Alexander the Great is widely considered to be the most influential secular figure of all time. Nearly twenty years ago, I set out to explore why.
In my writings here, I cite back to my books; instead of linking to their Amazon pages, I prefer to discuss the context and rationale behind each book. Thus, recently I touched on the story behind my first book, Course to Success: Everything You Need To Succeed Beyond School. I wrote that in 2002 as a 24-year old after writing thousands of articles at AskMen on management, relationships, business, sports, entertainment and interviewing hundreds of successful newsmakers and celebrities. While the book had four major themes, it ultimately focused on Balance.
Today, I want to touch on my second book, The Confessions of Alexander the Great: 33 Lessons in Greatness. I’d say the central themes of Alexander’s life were Drive and Ambition.
So, why Alexander?
What would compel a then 26-year old Iranian-born, Canadian business graduate working in the media industry to pen a biography – autobiography, in fact – on arguably the most influential secular figure in history, and the individual who defeated the mighty Persian empire.
I’d studied Ancient Persia & Ancient Greece ever since I was 8 after my dad ordered the World Book Encyclopedia collection. As many Muslim-born Iranians who left for greener pastures, eventually you study your history. The juxtaposition of a “pariah state” post-1979 Revolution (and the hostage taking and subsequent Iran/Iraq war) with the one-time mightiest empire in the world in the 6th century BC is quite stark. Invariably, you study the history books and are left both amazed and disillusioned with what was once the Persian empire, in particular during the the Achaemenid Empire. The First Persian Empire was founded by the king Cyrus the Great, who died in 530 BC. The empire reached its greatest extent under king Xerxes I, who conquered most of Northern and Central Greece, including Athens, in 480 BC – which it burned down. More on that later.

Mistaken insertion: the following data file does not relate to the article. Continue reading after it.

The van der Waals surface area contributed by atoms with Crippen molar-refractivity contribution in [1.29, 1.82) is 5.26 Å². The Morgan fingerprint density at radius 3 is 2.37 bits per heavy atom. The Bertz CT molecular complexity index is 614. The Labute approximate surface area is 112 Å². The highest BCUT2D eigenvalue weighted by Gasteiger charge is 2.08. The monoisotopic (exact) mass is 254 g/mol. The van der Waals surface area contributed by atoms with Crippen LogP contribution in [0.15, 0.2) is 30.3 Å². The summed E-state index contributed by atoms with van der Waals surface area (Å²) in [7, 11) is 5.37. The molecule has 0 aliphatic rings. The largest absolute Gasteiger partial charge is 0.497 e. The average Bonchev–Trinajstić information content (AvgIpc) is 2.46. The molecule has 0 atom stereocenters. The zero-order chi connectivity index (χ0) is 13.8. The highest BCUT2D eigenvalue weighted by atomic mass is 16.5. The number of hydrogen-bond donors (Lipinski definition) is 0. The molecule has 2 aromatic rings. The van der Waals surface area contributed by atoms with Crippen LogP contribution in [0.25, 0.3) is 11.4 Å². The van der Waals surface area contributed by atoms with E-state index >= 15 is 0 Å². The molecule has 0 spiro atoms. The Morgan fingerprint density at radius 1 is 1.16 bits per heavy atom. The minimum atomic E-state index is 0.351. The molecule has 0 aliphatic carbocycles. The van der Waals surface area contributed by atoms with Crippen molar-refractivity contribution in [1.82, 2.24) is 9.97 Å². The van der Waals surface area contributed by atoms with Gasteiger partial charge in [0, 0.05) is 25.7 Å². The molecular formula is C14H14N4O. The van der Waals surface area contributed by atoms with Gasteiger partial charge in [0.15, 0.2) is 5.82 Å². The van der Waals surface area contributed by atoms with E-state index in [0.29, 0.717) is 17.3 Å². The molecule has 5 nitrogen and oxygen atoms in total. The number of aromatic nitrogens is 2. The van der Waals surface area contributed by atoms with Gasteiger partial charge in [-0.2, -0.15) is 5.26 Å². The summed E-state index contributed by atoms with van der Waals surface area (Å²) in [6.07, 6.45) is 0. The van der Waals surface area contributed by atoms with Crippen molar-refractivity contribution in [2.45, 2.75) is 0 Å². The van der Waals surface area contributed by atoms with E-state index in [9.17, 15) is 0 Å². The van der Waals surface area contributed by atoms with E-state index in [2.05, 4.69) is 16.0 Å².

As you study the Persian Empire, you learn of Cyrus and before long, you come across the prophet Zoroaster and the religion of Zoroastrianism, which according to Wikipedia is:
“one of the world's oldest continuously practiced religions, based on the teachings of the Iranian-speaking prophet Zoroaster (also known as Zarathustra in Avestan or Zarthost in modern Farsi). Zoroastrianism’ monotheism, messianism, judgment after death, heaven and hell, and free will may have influenced other religious and philosophical systems, including Second Temple Judaism, Gnosticism, Greek philosophy, Christianity, Islam, the Baháʼí Faith, and Buddhism.”
While I consider myself atheist/agnostic, like many young Iranians living abroad who grew disillusioned with the effect of religion and state being blurred post-revolution, I was drawn to Zoroastrianism’s core teachings which include:
– Good Thoughts, Good Words, Good Deeds.
– Charity is a way of maintaining one’s soul and to spread happiness.
– The spiritual equality and duty of men and women alike.